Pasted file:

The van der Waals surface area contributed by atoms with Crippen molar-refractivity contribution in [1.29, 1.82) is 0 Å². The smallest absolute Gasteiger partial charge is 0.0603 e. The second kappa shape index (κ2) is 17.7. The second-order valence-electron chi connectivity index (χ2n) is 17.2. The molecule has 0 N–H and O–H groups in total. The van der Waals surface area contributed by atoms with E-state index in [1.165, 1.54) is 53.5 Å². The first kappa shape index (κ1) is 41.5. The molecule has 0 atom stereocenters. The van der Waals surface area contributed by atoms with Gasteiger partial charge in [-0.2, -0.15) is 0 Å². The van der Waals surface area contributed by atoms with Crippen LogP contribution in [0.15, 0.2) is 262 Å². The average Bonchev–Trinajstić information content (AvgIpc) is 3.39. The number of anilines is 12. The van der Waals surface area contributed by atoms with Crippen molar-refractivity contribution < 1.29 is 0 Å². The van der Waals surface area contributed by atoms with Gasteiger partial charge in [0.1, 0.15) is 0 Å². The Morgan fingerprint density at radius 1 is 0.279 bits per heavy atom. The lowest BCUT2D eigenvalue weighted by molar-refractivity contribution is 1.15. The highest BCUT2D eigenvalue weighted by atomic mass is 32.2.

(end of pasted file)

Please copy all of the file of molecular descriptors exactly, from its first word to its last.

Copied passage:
The van der Waals surface area contributed by atoms with Crippen molar-refractivity contribution in [1.29, 1.82) is 0 Å². The smallest absolute Gasteiger partial charge is 0.0603 e. The second kappa shape index (κ2) is 17.7. The second-order valence-electron chi connectivity index (χ2n) is 17.2. The molecule has 0 N–H and O–H groups in total. The van der Waals surface area contributed by atoms with E-state index in [1.165, 1.54) is 53.5 Å². The first kappa shape index (κ1) is 41.5. The molecule has 0 atom stereocenters. The van der Waals surface area contributed by atoms with Gasteiger partial charge in [-0.2, -0.15) is 0 Å². The van der Waals surface area contributed by atoms with Crippen LogP contribution in [0.15, 0.2) is 262 Å². The average Bonchev–Trinajstić information content (AvgIpc) is 3.39. The number of anilines is 12. The van der Waals surface area contributed by atoms with Crippen molar-refractivity contribution < 1.29 is 0 Å². The van der Waals surface area contributed by atoms with Gasteiger partial charge in [0.1, 0.15) is 0 Å². The Morgan fingerprint density at radius 1 is 0.279 bits per heavy atom. The lowest BCUT2D eigenvalue weighted by molar-refractivity contribution is 1.15. The highest BCUT2D eigenvalue weighted by atomic mass is 32.2.